The reason your marketing is struggling is not because you don’t know what to do.
It’s not struggling because you don’t know what to say.
It’s struggling because you hate it.
It just doesn’t feel good. It doesn’t feel right. It feels sales-y, hustle-y, and inefficient.
And so you don’t really do it. Or you do it once a month, or once a quarter.
Or you did it once, and then never again.
The bad news is that that’s how most entrepreneurs feel, and that’s what most entrepreneurs do.
The good news is that there’s a much, much better way:
Stop seeing marketing as what you say about your business, and start looking at is as what you do.
Because the word “marketing” doesn’t mean “advertising” or “promoting.”
It means the entire set of activities that turn an idea into something that the market will actually accept, select, and demand.
Here are the five steps to turn your marketing from an expensive chore you ignore, into a fulfilling challenge you relish:
- Define what you want
What values, preferences, or experiences have influenced the way you approach your work? What set of beliefs inform what you do and how you do it?
Example: Let’s say you’re a financial advisor, a lawyer, or a real estate broker. Perhaps your personal and professional values gravitate toward sustainability. You don’t just want to preserve the planet, you also want to preserve and nurture the futures of your clients. Because you think long-term, you want clients who value long-term thinking, and who are willing to invest in their future and in making good decisions that last.
2. Define who wants that
What types of customer share those values or preferences? Which former or current clients seem most attracted to your specific approach, and what do you like most about working with them?
Example: Perhaps you’ve realized that your best clients are all owners or employees of legacy or multi-generational businesses, and they have a particular bent toward making decisions that will stand the test of time.
3. Make the necessary trades
Make specific tradeoffs in your business, service offering, product line, or prospects, to do more of what what your best clients value and care about most, and remove everything they don’t.
Example: These owners of multi-generational or legacy businesses probably care more about accuracy than aesthetics. They probably care more about reality than appearances. They probably care more about what’s going to last than about what’s going to be cheap.
So you can stop trying to lower your prices artificially (and futilely trying to make up losses with volume) and instead simply cut out services that don’t help or add real value, saving you time, energy, and enthusiasm you can pass on to your best clients.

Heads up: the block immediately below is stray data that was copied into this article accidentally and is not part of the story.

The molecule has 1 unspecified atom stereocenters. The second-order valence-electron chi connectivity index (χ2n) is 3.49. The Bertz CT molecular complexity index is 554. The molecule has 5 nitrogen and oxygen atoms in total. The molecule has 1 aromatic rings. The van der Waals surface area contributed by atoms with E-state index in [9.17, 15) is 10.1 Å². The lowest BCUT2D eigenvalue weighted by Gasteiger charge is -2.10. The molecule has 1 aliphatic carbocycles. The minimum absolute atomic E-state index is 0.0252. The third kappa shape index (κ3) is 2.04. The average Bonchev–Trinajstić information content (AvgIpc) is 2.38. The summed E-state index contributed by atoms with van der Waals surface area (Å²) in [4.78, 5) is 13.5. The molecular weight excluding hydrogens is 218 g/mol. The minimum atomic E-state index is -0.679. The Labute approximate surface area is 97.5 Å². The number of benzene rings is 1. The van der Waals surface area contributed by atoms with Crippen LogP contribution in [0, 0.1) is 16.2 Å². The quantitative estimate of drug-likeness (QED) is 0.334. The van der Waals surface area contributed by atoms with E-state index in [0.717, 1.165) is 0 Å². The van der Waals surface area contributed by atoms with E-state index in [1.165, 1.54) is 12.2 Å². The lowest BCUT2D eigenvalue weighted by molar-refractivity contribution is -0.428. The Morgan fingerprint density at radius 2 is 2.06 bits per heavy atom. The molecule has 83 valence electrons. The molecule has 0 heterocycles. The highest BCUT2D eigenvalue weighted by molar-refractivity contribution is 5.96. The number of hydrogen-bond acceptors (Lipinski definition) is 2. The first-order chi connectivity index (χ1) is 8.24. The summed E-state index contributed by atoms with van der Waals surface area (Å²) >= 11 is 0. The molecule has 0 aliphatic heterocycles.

4. Demonstrate the value
Accumulate evidence that your very best clients are receiving extraordinarily more value as a result of these specific tradeoffs than they could get from any other substitute or alternative. And look for ways to demonstrate that your less than ideal clients might be better served by a competitor.
Example: You can now send out simple, one-page proposals that outline your process, your promised results, and your profitable prices. Your website can be simple, clear, and straight to the point—and amplified by testimonials and statements from your best clients about the transformations you’ve helped them achieve. Prospects who don’t see the value in what you offer can be referred elsewhere (preserving your status as an expert without ever having to work with them), and the clients who do see your value couldn’t imagine going anywhere else.
5. Promote real benefits
Now, in every single marketing activity (which is every activity), promote the benefits that your best clients receive due to your relentless focus on the tradeoffs they care about most.
Example: Your social media posts don’t try to scare people into worrying about their finances, their legal exposure, or their real estate concerns. Instead, they offer solutions uniquely suited to what you do best, and what your best clients value most. They trigger the momentum-building response of optimism and intrinsic motivation, not the progress-killing response of fear or guilt.
Your office isn’t located in the same business park, city block, or office building as every single other provider in your field. Instead, it’s in the city, the neighborhood, or the virtual world where your clients expect you to be because of the principles, values, and purpose you share.
Now, you no longer have to sell or persuade. You just have to talk about what you do, why you do it, and who you do it for. In the places and at the times your best clients are ready to hear about it and ready to buy it.
The good news is that it really is that simple. The bad news is that simple doesn’t mean easy.
But it’s an awful lot easier than not doing it, and way more fun.
Because the status quo is unsustainable, but the future is full of opportunity—if you know how to see it, and if you know how to create it.
Not for yourself, but for your very best clients.
When you follow this approach, you never have to ask yourself, “How do I get people to pay me more?” ever, ever again.
Instead, you just ask, “How can I demonstrate that I create so much value for my very best clients that they’d be willing to pay me anything to get it?”
And then you promote the benefits those clients receive as a result.
That’s how you create a brand.
That’s how you stake out a position.
That’s how you work at it until it works.
Because working at it until it works is the only thing that ever does.